"I shouldn't do the thing I want to do because it has already been done before." Poppycock!
There's this common mentality that creatives tend to have that keeps them from making the things they want to make. Let's call it the "It's Already Been Done" mentality. It's where you get an idea for a project, you're super psyched about it, and then all of a sudden your heart sinks as you begin to realize that, man, the idea you were so passionate about three seconds ago has been creatively realized already—and then you scrap it.
I mean, it wouldn't be a huge deal if this kind of thing happened every once in a while, but it's something that constantly keeps so many creatives from actually creating anything—and it's not only the fear of being redundant or unoriginal, it's also the fear of their work not measuring up to its similars.
If this problem resonates with you, you should check out this video from Zach Ramelan, who offers up an inspirational message for those warring with the "It's Already Been Done" mentality.
When I first started out as a filmmaker, I was writing screenplays and making videos and short films left and right. In fact, the majority of my work was created in my first year. And then the doubt set in. "What if all of my work is shit?" "What if people see my work and think I'm shit?" "What if I am shit and everything I make is shit and I'll never be able to do anything other than make shit?" Clearly, this was a very shitting time in my creative life.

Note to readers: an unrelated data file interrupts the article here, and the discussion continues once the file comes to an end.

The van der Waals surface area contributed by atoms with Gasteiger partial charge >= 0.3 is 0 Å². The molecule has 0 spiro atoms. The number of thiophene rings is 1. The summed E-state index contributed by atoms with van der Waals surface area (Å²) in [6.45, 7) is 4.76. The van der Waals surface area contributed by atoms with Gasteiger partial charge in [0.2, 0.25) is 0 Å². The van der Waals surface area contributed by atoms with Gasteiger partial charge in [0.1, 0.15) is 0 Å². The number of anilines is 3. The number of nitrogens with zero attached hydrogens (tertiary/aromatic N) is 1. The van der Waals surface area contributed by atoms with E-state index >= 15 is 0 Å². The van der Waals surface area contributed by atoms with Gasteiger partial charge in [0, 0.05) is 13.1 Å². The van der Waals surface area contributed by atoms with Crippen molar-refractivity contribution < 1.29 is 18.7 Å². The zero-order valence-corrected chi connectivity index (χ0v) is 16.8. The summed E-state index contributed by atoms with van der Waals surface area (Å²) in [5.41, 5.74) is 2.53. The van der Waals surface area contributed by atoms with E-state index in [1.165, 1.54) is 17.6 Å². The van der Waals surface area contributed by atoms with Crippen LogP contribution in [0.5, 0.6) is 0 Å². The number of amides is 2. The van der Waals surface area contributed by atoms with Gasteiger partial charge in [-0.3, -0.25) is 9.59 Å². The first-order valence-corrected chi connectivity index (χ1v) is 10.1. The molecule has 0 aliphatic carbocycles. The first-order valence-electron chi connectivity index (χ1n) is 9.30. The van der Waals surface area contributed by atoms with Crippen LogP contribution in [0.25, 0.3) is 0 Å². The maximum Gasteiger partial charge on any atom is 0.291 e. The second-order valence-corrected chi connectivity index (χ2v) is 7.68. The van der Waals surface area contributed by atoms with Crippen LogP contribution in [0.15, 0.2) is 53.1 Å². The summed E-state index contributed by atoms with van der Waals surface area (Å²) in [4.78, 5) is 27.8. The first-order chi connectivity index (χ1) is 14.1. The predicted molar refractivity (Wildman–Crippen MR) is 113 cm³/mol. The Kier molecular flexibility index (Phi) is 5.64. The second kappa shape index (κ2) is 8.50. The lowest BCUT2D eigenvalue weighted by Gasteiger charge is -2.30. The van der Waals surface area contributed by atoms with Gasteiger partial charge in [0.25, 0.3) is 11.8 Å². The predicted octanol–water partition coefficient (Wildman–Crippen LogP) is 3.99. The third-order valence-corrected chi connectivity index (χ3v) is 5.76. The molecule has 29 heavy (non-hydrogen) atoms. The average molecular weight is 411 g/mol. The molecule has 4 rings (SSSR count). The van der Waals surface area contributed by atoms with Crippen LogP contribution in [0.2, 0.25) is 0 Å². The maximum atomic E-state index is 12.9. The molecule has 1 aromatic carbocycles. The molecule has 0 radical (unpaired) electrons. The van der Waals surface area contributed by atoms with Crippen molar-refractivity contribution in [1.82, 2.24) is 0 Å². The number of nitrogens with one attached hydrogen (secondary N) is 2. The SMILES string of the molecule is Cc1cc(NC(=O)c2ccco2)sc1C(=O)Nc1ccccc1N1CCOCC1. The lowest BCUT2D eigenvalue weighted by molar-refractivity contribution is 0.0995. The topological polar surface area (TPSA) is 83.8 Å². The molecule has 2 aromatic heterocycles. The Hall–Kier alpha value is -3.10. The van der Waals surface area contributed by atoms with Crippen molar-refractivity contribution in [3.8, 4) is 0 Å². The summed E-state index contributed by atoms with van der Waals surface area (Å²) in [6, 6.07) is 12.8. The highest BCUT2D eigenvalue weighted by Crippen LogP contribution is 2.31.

I went from making a video every day and a short film every few months to struggling to finish a single page of a screenplay because I just knew that it wasn't going to be good enough. My ambition, as Ramelan so perfectly puts it, was crippled by my lack of confidence, a confidence that was born out of my perceived ability to be "original," and yet, I couldn't help but recognize my ideas in pretty much every film, book, and painting I came across.
"Ambition is crippled by lack of confidence."
And then, one glorious day in college, one of my writing professors asked me to write something—an adaptation. He said, "Pick any short story you like and adapt it into a screenplay. Use all of the original dialogue, action, and characters. Change nothing except the formatting." That assignment helped me get rid of my "It's Already Been Done" mentality, because that story had literally already been done, and I wasn't even allowed to add what I thought was my own subpar originality. There was no pressure to not be derivative—I had to be derivative. After finishing the project, like Hunter S. Thompson typing out The Great Gatsby, I knew what it felt like to write a damn good story.
But even if you don't try adapting a story or any other method of getting over a creative hump, the best way to overcome self-doubt is by working. Just doing it is far more effective than overthinking it, and you get a nice little project at the end, too, which is a bonus. Besides, you'll never know which of your ideas actually work until you actually flesh them out and put them out into the world. And once they get there, yeah, they may not be well-received by others, but if you're doing it for yourself and the sheer love of creating, then you've already received your reward.